Andrew: The responsibilities of a school governor are very nuanced, because every time you look upon the student body, you realise you are personally accountable for the life chances of all these young people. We have to scrutinise the tracking data and the performance of the students, but also have to scrutinise resource allocations to ensure we’re spending against the right priorities. Ultimately, the role of a governor is about the infrastructure and fabric of the school. School governors are responsible for resource decisions, policies, attainment, and physical safety of the students. There’ll be a subcommittee that looks at achievements, standards, behaviour, exclusion, remuneration, premises etc. – but we are all accountable in one way or another.

Dan: Governing bodies exist to provide both strategic steer and accountability to schools over the educational performance of its pupils and the way in which its budgets of public money are spent. We do this by analysing performance data, evaluating action plans and asking school leaders challenging questions. A good governing body should be made up of different people from across a local community so that scrutiny can come from a variety of perspectives. Having a governing body also provides schools with an opportunity to draw from knowledge and expertise from different sectors and industries in shaping school and MAT policies.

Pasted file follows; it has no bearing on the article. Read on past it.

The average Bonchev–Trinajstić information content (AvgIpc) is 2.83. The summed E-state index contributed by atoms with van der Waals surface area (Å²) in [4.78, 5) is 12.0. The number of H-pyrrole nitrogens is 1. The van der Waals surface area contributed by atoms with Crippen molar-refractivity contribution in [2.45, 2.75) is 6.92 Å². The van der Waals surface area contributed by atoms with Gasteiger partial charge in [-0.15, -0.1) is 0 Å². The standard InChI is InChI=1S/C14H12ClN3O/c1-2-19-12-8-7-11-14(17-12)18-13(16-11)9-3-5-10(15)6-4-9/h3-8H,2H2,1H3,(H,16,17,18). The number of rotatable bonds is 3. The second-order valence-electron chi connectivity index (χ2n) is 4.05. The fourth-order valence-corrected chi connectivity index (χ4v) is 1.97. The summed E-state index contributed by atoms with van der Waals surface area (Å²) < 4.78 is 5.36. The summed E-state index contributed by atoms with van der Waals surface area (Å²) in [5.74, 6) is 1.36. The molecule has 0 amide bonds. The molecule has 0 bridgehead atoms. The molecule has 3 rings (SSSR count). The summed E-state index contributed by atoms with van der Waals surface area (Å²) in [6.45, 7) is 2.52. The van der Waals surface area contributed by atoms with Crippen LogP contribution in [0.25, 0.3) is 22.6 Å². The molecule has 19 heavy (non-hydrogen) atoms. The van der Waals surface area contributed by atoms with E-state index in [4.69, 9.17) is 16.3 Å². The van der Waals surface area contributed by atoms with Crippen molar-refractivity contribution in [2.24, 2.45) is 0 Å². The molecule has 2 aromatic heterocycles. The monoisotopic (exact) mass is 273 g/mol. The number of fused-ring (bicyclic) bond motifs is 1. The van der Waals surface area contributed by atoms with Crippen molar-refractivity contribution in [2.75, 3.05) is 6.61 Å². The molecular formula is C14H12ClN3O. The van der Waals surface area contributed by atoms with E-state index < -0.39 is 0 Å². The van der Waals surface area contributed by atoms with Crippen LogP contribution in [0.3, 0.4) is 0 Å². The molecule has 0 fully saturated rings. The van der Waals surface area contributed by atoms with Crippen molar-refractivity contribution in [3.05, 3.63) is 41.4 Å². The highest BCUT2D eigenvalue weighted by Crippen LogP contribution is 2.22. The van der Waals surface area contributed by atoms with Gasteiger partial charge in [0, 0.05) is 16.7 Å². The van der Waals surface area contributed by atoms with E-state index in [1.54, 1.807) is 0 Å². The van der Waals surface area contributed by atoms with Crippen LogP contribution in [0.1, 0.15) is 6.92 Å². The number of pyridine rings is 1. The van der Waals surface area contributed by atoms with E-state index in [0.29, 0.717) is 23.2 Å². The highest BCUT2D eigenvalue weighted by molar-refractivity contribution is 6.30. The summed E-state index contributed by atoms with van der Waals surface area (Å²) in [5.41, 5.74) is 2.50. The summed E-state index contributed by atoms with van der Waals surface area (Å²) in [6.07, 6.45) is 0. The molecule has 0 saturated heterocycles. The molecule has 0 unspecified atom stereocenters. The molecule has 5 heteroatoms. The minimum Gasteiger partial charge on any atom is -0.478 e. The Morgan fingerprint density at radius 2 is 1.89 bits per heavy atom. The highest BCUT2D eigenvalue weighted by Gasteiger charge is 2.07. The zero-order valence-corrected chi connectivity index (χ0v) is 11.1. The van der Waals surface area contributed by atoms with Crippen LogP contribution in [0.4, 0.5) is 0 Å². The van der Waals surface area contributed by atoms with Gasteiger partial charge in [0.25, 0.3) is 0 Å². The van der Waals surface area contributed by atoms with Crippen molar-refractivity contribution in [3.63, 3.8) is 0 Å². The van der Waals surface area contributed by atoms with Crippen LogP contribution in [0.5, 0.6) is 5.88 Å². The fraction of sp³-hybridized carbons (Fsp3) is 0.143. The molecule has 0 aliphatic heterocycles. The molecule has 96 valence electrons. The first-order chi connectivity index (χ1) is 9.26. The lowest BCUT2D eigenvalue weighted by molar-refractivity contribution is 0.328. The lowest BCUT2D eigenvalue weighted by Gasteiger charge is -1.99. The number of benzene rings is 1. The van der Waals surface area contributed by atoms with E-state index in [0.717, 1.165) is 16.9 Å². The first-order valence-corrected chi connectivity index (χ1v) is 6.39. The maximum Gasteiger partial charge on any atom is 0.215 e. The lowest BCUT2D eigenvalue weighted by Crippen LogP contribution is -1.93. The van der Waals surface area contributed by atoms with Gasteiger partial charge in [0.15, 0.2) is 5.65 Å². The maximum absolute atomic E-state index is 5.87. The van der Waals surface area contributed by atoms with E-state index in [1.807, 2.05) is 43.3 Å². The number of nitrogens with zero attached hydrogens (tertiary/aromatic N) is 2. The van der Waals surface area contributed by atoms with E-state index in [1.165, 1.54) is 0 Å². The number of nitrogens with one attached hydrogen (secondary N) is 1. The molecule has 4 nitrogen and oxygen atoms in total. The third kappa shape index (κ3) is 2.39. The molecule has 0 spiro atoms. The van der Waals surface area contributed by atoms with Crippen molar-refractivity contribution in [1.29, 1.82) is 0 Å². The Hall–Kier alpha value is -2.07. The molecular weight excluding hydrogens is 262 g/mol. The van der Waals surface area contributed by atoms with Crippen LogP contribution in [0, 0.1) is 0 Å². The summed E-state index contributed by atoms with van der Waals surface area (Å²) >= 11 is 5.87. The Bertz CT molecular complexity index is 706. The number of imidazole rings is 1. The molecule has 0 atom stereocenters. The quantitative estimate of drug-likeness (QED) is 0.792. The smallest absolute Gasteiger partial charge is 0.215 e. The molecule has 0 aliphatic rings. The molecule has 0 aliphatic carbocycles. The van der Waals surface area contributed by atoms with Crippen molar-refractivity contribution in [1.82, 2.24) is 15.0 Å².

What makes a good school governor?

Beth: Curiosity and integrity. There’s a tension in the role of governor because you’re setting the direction for the school, but you’re not making the everyday decisions. You are there to set a vision and make sure standards are high. To do that, you need to ask lots of questions and genuinely want to know the answers. As for integrity, you need to be able to ask tricky and important questions while also being able to understand the difference between your role as a parent or local businessperson and your role as a governor.